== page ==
> Gc wrote: > > We know that every set of reals is in some sense countable according to > > Skolem`s paradox, I mean that there is a bijection between the real and > > naturals if naturals are outside of model of set theory. > > We know no such thing. By the Löwenheim-Skolem theorem any model of set > theory has a countable elementary substructure. How do you get from this > that "every set of reals is in some sense countable"?
Mathematical logic, Shoenfield, page 79, section 5.4: "We can certainly formalize enough mathematics in a countable theory to prove that the set of real numbers in uncountable. How can such a theory have a countable model? The explanation is this. The set of real numbers in the model is indeed countable, and therefore there is a bijective mapping from it to the set of natural numbers. But this mapping is not in the model; so it doesn`t make invalid the theorem of the theory which states that there is no bijective mapping from the set of real numbers to the set of natural numbers."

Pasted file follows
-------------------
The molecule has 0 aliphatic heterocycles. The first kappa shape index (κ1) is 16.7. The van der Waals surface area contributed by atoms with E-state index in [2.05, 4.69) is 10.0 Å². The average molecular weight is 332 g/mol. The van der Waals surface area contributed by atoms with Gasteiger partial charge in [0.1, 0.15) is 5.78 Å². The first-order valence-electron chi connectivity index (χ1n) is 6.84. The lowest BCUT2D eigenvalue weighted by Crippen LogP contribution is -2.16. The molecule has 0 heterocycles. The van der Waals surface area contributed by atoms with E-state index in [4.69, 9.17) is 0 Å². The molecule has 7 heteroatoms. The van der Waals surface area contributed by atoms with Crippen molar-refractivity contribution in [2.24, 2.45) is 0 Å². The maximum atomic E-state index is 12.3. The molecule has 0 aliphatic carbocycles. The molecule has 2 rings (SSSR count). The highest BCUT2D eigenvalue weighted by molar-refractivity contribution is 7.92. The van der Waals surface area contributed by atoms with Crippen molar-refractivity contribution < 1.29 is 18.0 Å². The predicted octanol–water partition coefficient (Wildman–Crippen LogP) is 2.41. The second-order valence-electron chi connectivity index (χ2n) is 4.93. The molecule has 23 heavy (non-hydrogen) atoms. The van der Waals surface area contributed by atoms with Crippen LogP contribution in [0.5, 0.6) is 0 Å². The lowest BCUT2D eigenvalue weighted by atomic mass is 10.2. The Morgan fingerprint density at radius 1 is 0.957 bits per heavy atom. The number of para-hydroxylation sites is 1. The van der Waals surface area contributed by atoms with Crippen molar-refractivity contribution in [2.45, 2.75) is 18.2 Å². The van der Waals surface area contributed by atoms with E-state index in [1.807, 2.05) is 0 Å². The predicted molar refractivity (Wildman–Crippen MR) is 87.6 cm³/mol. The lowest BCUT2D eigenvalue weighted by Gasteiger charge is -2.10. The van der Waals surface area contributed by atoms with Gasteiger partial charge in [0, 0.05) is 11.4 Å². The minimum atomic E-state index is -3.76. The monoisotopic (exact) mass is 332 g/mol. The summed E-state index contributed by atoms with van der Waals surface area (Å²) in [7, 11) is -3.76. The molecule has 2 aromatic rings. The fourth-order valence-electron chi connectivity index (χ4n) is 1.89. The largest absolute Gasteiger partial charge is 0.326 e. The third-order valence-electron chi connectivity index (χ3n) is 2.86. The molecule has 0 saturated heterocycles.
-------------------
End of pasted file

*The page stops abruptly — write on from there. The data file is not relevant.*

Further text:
> > Still Cantor`s > > theorem in set theory, which is of course valid, says that the reals > > are uncountable. To me it seems that there is a theorem in set theory > > that can`t be true in sense I understand you see it. You have said > > before that the axioms of set theory are true. How can you explain this > > - or am I missing something? > > Countable models of set theory are entirely irrelevant to the > uncountability of the reals.
I don`t understand how, if what Shoenfield says is true.
> -- > Aatu Koskensilta (firstname.lastname@example.org) > > "Wovon man nicht sprechen kann, daruber muss man schweigen" > - Ludwig Wittgenstein, Tractatus Logico-Philosophicus